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Sony A7R II versus Nikon D800E

The Sony Alpha A7R II and the Nikon D800E are two digital cameras that were announced, respectively, in June 2015 and February 2012. The A7R II is a mirrorless interchangeable lens camera, while the D800 is a DSLR. Both cameras are equipped with a full frame sensor. The Sony has a resolution of 42.2 megapixel, whereas the Nikon provides 36.2 MP.

Body comparison

An illustration of the physical size and weight of the Sony A7R II and the Nikon D800E is provided in the side-by-side display below. Three successive views from the front, the top, and the rear are shown. All width, height and depth dimensions are rounded to the nearest millimeter. If you prefer, you can also use the toggle button to switch to a comparison in percentage terms (in this case, the camera on the left – the A7R II – represents the basis or 100 percent across all the size and weight measures).

Sony A7R II vs Nikon D800E front
A7R II versus D800 top view
A7R II and D800 rear side
Body view (A7R II on the left)

If the front view area (width x height) of the cameras is taken as an aggregate measure of their size, the Nikon D800E is considerably larger (47 percent) than the Sony A7R II. Moreover, the D800 is substantially heavier (60 percent) than the A7R II. In this context, it is worth noting that both cameras are splash and dust-proof and can, hence, be used in inclement weather conditions or harsh environments.

The above size and weight comparisons are to some extent incomplete since they do not consider the interchangeable lenses that both of these cameras require. Both cameras have similarly sized sensors, but DSLRs have a larger flange-to-focal plane distance than mirrorless cameras, which imposes contraints on the optical engineering process and generally leads to bigger and heavier lenses. You can find an overview of optics for the two cameras in the Sony FE Lens Catalog (A7R II) and the Nikon Lens Catalog (D800). Mirrorless cameras, such as the Sony A7R II, have moreover the advantage that they have a relatively short flange to focal plane distance and can thus use many lenses from other systems via adapters.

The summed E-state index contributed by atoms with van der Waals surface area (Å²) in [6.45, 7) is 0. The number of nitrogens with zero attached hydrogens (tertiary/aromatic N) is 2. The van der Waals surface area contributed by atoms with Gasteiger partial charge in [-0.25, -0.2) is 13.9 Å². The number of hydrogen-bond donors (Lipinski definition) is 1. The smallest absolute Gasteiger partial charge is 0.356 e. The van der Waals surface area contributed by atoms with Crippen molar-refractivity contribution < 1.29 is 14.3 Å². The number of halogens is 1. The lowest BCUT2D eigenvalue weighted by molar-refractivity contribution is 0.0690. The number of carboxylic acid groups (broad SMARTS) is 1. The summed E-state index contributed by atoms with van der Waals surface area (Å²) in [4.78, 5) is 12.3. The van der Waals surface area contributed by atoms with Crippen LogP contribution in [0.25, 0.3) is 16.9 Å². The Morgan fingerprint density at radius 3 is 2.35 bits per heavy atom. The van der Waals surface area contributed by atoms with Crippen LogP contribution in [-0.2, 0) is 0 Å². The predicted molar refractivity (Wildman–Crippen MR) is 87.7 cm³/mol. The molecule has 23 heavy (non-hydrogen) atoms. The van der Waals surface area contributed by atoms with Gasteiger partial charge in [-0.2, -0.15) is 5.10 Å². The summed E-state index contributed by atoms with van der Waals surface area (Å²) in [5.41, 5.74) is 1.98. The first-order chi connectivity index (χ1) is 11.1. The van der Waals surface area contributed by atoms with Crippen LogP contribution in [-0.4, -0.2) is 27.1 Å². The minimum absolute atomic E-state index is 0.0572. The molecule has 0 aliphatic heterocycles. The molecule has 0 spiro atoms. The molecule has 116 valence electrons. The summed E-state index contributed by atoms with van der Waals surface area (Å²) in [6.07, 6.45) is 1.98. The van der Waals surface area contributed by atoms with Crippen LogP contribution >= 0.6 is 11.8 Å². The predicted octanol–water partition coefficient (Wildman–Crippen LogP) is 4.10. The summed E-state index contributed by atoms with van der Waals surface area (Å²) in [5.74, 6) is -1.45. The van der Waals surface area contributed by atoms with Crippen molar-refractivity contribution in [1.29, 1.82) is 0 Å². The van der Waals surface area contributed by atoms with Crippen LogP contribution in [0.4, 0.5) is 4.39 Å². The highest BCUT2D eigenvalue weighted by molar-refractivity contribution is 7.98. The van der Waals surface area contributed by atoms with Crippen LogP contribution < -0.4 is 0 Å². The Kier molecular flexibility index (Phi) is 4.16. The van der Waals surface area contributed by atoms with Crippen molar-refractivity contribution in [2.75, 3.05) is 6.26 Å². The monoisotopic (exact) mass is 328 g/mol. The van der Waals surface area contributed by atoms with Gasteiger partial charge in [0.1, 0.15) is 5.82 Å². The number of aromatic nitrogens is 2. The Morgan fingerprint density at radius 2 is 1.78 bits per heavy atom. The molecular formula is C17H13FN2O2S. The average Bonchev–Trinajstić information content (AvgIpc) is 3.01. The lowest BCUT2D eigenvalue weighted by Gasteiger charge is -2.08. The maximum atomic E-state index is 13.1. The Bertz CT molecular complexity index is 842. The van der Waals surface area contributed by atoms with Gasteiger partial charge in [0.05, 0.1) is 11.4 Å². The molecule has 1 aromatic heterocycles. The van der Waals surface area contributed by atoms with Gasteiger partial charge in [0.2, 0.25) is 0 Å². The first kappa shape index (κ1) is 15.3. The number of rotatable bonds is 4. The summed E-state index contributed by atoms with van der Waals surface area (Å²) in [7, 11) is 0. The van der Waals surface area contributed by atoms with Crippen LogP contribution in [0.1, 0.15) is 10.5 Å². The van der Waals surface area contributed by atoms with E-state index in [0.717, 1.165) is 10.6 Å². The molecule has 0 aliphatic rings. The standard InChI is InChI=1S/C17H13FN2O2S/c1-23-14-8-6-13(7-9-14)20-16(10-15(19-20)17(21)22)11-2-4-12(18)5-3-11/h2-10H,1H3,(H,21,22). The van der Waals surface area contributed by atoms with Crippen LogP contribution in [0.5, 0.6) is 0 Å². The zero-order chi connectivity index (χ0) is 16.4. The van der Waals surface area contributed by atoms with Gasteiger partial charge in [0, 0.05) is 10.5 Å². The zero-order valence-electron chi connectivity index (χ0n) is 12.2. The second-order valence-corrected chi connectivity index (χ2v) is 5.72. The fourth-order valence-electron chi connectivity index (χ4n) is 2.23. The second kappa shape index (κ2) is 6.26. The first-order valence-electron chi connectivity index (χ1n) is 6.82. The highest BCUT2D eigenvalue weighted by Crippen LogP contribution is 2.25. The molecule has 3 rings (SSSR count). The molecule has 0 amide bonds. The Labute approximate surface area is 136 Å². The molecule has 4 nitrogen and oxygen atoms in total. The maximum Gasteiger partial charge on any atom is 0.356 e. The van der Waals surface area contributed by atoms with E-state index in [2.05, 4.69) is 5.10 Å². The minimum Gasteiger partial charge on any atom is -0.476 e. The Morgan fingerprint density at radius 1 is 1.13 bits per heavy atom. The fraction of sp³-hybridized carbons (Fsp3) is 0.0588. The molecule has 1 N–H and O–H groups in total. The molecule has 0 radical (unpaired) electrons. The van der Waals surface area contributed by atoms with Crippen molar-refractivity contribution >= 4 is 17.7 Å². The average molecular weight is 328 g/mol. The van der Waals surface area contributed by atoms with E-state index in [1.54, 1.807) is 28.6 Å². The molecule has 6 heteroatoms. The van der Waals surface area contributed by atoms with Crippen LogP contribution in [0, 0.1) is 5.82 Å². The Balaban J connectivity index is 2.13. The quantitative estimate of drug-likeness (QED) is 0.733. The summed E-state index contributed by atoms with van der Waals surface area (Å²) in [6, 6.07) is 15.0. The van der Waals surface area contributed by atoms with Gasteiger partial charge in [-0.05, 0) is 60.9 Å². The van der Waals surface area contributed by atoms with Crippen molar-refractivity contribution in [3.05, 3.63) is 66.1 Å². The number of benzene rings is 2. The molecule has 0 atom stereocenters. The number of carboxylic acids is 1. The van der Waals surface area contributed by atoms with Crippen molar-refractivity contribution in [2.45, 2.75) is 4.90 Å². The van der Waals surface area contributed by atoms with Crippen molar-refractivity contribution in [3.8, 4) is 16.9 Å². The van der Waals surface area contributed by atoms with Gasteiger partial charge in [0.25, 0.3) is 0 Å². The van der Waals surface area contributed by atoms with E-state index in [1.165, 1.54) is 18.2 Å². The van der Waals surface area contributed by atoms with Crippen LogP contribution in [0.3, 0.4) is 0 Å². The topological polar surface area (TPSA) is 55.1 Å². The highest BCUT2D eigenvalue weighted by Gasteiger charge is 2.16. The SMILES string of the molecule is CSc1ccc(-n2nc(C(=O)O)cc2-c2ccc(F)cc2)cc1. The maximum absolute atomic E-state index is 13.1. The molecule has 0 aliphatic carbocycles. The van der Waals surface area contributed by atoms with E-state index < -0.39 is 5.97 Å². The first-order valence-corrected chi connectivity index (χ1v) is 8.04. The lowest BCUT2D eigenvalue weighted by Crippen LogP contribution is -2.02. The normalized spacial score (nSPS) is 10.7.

The table below summarizes the key physical specs of the two cameras alongside a broader set of comparators. If you want to switch the focus of the display and review another camera pair, just select a new right or left comparator from among the camera models in the table. Alternatively, you can also move across to the CAM-parator tool and choose from the broad selection of possible comparisons there.

Camera Body Specifications
Camera Camera
Width
Camera
Height
Camera
Depth
Camera
Weight
Battery
Life
(CIPA)
Weather
Sealing
(y/n)
Camera
Launch
(year)
Launch
Price
(USD)
Street
Price
(amazon)
Used
Price
(ebay)
Sony A7R II (⇒ rgt) 127 mm 96 mm 60 mm 625 g 290 YES 2015 3,199discont. check
Nikon D800E (⇒ lft) 146 mm 123 mm 82 mm 1000 g .. YES 2012 3,299discont. check
Canon 5DS R (⇒ lft | rgt) 152 mm 116 mm 76 mm 930 g 700 YES 2015 3,699 latest check
Canon 5DS (⇒ lft | rgt) 152 mm 116 mm 76 mm 930 g 700 YES 2015 3,699 latest check
Nikon D810 (⇒ lft | rgt) 146 mm 123 mm 82 mm 980 g 1200 YES 2014 3,299discont. check
Nikon D610 (⇒ lft | rgt) 141 mm 113 mm 82 mm 850 g 900 YES 2013 1,999 latest check